THERE SHOULD BE TAMPONS ON HYPEBEAST

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Hype creates inordinate value. If a brick can have a resale value of $1,000, why don’t we apply the principles of hype culture to more products? asks Mara Dettmann, Editor at BBH London

 

There’s something inherently magical about working in advertising: at the core of it, it’s our job to create value – at times seemingly from nothing.

At the moment, few brands do this as impactfully (or at least as prominently) as streetwear sensation Supreme. I’d seen the lines outside the store – hard to miss in Soho – but didn’t realize the scale of it until I watched Hasan Minhaj’s overview of the phenomenon.

In a nutshell: while there’s buzz and demand around a fair few streetwear brands, Supreme operates on an entirely different level. T-shirts originally sold for $48 are quickly listed at a resale price of $150; the notorious Supreme brick, which initially retailed at $30, was being resold at $1,000 at one point and can now be bought for a much more reasonable ~$140. (No need for bricks? There’s also a Supreme crowbar.) The company itself is valued at $1 billion and offered so much potential that the Carlyle Group (a hardcore asset manager) bought half of it.

Our late 2010s iteration of hype thrives on digital. Social media plays a huge role in teasing and announcing new products and there’s a huge online cottage industry of resellers (like StockX) and bots solely devoted to redistributing streetwear.

Hype culture also comes with its own terminology: products are released in “drops” and while identifying and appropriating the latest trends defines a hypebeast, the hype vultures swoop in to make a profit off the latest trends. And this goes beyond streetwear, as Rihanna’s rapidly sold out Fenty foundation, Kim Kardashian’s contour set, and her sister Kylie’s lip kits show.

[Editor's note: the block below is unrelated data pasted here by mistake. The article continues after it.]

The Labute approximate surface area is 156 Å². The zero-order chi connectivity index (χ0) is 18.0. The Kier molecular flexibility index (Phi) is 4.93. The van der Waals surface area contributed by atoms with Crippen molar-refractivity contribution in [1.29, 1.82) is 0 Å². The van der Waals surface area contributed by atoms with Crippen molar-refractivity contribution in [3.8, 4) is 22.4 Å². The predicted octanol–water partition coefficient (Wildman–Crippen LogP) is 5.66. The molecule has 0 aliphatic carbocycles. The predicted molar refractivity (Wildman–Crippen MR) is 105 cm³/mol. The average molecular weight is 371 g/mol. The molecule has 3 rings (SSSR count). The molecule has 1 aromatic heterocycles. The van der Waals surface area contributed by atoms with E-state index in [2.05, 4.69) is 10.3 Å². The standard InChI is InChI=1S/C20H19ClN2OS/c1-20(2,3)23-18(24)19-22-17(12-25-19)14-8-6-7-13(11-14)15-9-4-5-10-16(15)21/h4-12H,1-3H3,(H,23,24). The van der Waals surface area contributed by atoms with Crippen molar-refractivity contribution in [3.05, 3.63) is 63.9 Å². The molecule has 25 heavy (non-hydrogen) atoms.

Still, hype is far from a modern phenomenon. History is full of example of goods that we’ve imbued with a value that isn’t necessarily inherent to them (though apparently tulips are unfairly included in this category). Hype has underpinned the art market and the diamond industry for centuries. Marx called it Warenfetischismus, the fetishization of commodities; in 1899, Veblen coined the term “conspicuous consumption” to describe the purchase of items meant primarily to display wealth – items we now call Veblen goods.

Some of today’s Veblen goods make waves on the internet (both in terms of demand and criticism), like Balenciaga’s 2017 Ikea-evocative creation…

And the more recent Louis Vuitton Jenga:

Others, like Tiffany’s everyday objects range (including this £945 sterling silver can), had significantly less fanfare aside from a bit of snark – but played a huge role in driving sales for the brand.

Note that they’re all, like streetwear, from the fashion and luxury sector.

From all this, my question is: Why don’t we position more products, from more categories, as Veblen goods? Since tapping into hype culture offers so much financial potential (and it doesn’t seem to undermine credibility given that hypebeast darling Adidas is one of the 10 most “reputable” brands), it seems counterintuitive that more brands and categories wouldn’t want to get in on the action.

Of course, there’s a moral dimension to this as well. Is it inherently wrong to make a product expensive and desirable just because we can? I think not as long as it’s done judiciously – meaning that lower-priced alternatives need to be available, or at least a portion of the profits goes to a relevant charitable cause.

So let’s not just try to inject more hype when working on projects in general. Let’s go one step further and hype an historically boring product from an unexpected category.

How about…

Car insurance like a black credit card. A, literally platinum, window sticker.

Tampons. We’ve heard much about how tampons are a necessity, not a luxury – but some could be. No more tampon holders that are functional or overly cutesy but designed by artists to be a thing of beauty (and proceeds can go to period poverty relief projects).

Electricity. Like the second car Prius in your drive, a silver MacBook-esque thermostat can signal to everyone that you pay over the odds for green electricity.

All at a price premium of +1000% of the category average.

Any more for any more? 

 

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